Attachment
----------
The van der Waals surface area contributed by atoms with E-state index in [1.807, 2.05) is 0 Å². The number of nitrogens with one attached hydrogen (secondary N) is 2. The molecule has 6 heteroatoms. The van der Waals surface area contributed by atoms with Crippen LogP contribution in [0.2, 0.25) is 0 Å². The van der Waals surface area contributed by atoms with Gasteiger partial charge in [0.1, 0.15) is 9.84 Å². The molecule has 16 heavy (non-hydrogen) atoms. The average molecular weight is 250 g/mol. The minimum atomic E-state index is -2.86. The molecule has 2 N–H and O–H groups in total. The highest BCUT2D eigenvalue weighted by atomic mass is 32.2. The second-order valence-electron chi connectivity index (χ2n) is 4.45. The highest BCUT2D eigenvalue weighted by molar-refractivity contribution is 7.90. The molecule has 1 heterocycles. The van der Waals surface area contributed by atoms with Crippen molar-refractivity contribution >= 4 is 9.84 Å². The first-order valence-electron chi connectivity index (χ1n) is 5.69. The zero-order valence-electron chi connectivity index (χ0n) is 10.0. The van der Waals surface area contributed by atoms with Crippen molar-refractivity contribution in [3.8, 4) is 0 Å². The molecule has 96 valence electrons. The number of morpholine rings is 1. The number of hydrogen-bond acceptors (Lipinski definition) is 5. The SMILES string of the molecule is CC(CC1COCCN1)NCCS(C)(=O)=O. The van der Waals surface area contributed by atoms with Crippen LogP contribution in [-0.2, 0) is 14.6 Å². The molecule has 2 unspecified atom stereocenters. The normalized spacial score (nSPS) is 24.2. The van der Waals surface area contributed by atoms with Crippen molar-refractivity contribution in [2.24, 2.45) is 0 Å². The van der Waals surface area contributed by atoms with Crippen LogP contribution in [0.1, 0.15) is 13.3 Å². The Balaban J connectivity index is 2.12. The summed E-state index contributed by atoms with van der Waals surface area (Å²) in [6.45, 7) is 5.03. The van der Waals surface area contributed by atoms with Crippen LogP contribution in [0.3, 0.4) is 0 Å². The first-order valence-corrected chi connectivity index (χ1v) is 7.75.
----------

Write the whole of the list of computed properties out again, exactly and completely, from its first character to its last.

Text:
The van der Waals surface area contributed by atoms with E-state index in [1.807, 2.05) is 0 Å². The number of nitrogens with one attached hydrogen (secondary N) is 2. The molecule has 6 heteroatoms. The van der Waals surface area contributed by atoms with Crippen LogP contribution in [0.2, 0.25) is 0 Å². The van der Waals surface area contributed by atoms with Gasteiger partial charge in [0.1, 0.15) is 9.84 Å². The molecule has 16 heavy (non-hydrogen) atoms. The average molecular weight is 250 g/mol. The minimum atomic E-state index is -2.86. The molecule has 2 N–H and O–H groups in total. The highest BCUT2D eigenvalue weighted by atomic mass is 32.2. The second-order valence-electron chi connectivity index (χ2n) is 4.45. The highest BCUT2D eigenvalue weighted by molar-refractivity contribution is 7.90. The molecule has 1 heterocycles. The van der Waals surface area contributed by atoms with Crippen molar-refractivity contribution >= 4 is 9.84 Å². The first-order valence-electron chi connectivity index (χ1n) is 5.69. The zero-order valence-electron chi connectivity index (χ0n) is 10.0. The van der Waals surface area contributed by atoms with Crippen molar-refractivity contribution in [3.8, 4) is 0 Å². The molecule has 96 valence electrons. The number of morpholine rings is 1. The number of hydrogen-bond acceptors (Lipinski definition) is 5. The SMILES string of the molecule is CC(CC1COCCN1)NCCS(C)(=O)=O. The van der Waals surface area contributed by atoms with Crippen LogP contribution in [-0.2, 0) is 14.6 Å². The molecule has 2 unspecified atom stereocenters. The normalized spacial score (nSPS) is 24.2. The van der Waals surface area contributed by atoms with Crippen molar-refractivity contribution in [2.24, 2.45) is 0 Å². The van der Waals surface area contributed by atoms with Crippen LogP contribution in [0.1, 0.15) is 13.3 Å². The Balaban J connectivity index is 2.12. The summed E-state index contributed by atoms with van der Waals surface area (Å²) in [6.45, 7) is 5.03. The van der Waals surface area contributed by atoms with Crippen LogP contribution in [0.3, 0.4) is 0 Å². The first-order valence-corrected chi connectivity index (χ1v) is 7.75.